I first bought the lower-model Onkyo TX-SR506 (then later returned... keep reading to find out why), thinking it had all the inputs I needed and HDMI output for my requirements. Since this review is for the TX-SR606, I won't go into too much detail on the features of the TX-SR506. However, since I'm sure some of you will be comparing the SR506 to the SR606, I will quickly tell you what the TX-SR506 LACKS that may help you determine whether or not these missing features are necessary for your application. The SR506's HDMI ports are video pass-through only, meaning it does not carry Audio signals with it. Next, the SR506 will only output video to the same medium as the video signal it receives so if you have equipment using different types of connections, it has to use that same type of connection as an output from the receiver (e.g. component video input can only be displayed using the component video output, composite in to composite out, hdmi in to hdmi out, etc...). No coversion of video inputs to another type of output will be performed. So expect to have multiple cables output to your LCD/plasma/TV/projector's video inputs. Finally, only 4 total video devices can be plugged into the SR506 at any given time... yes, I know the photo of the SR506 shows an abundance of inputs but you can only program one input type (HDMI, component, S-Video, or composite) for each of the four video inputs (DVD, CBL/SAT, AUX, VCR/DVR).

Now enter the TX-SR606, full of the features that the TX-SR506 lacks! Both the SR506 and SR606 do an impressive job in ease of setup and sound output quality but that's pretty much where the similarities end. The FOUR HDMI inputs (yes, an impressive FOUR inputs over the SR506's TWO) of the TX-SR606 also carries digital audio signals. This keeps the optical/TOSLink/digital-coax digital audio inputs free for devices you may have that do not have HDMI audio -- another major flaw I found with the TX-SR506 when I had it (since it didn't carry audio through HDMI, I had to resort to using up both optical audio inputs for my PS3 and XBox 360 and had none left for the optical audio output from my Mac Pro and my Karaoke system).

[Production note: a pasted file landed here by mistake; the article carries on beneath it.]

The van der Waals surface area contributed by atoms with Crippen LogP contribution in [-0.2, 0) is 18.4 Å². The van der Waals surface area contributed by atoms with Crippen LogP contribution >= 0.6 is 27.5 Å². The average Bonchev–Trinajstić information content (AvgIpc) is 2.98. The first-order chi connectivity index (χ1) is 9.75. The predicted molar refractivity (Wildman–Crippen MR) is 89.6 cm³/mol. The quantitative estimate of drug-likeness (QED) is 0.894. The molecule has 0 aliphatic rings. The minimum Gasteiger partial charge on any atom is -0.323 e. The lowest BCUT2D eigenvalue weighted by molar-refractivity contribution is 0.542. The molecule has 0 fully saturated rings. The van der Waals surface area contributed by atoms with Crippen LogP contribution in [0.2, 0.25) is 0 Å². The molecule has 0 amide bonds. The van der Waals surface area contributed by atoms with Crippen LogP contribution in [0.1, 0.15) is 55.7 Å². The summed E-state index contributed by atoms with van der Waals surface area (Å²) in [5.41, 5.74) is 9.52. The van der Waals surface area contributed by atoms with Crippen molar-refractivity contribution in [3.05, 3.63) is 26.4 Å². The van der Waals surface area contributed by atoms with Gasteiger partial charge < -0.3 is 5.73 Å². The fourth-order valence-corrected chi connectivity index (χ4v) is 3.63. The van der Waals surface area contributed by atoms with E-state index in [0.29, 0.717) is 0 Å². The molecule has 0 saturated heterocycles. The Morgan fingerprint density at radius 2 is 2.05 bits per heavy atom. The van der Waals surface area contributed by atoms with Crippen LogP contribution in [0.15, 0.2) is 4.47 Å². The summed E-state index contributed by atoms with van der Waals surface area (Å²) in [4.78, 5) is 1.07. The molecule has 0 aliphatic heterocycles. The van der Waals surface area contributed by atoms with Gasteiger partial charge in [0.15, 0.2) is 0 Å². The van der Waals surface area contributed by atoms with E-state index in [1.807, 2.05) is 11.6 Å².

Next must have feature about the SR606 is that all non-HD video inputs (going into the component, s-video, or composite inputs) are automatically upconverted so you can view everything using the HDMI output. The upconversion of these non-HD devices is upconverted to 1080i. 1080P upconversion would have been nicer but look at the affordable price on this unit! If you really need the 1080P upconversion, consider the Onkyo TX-SR706 model -- which will set you back another $200+ but is THX-Certified. And quite honestly, when you take a 480i/480p signal and upconvert it, you won't see too much of a difference between upconverting it to 1080i or 1080P (alright I know that statement is open for the screen size vs. viewing distance debate but remember your source signal is 480i/480p to begin with). Even if the upconversion feature isn't really a necessary feature for the size of your screen, the fact it processes and converts non-HDMI video inputs to be displayed with the HDMI output means you only need one cable going to your LCD/plasma/TV/projector and you can keep the TV on just one of its input modes (no more switching from Input1 to Input2 to Input3 when going from DVD to game console to Tivo/DVR).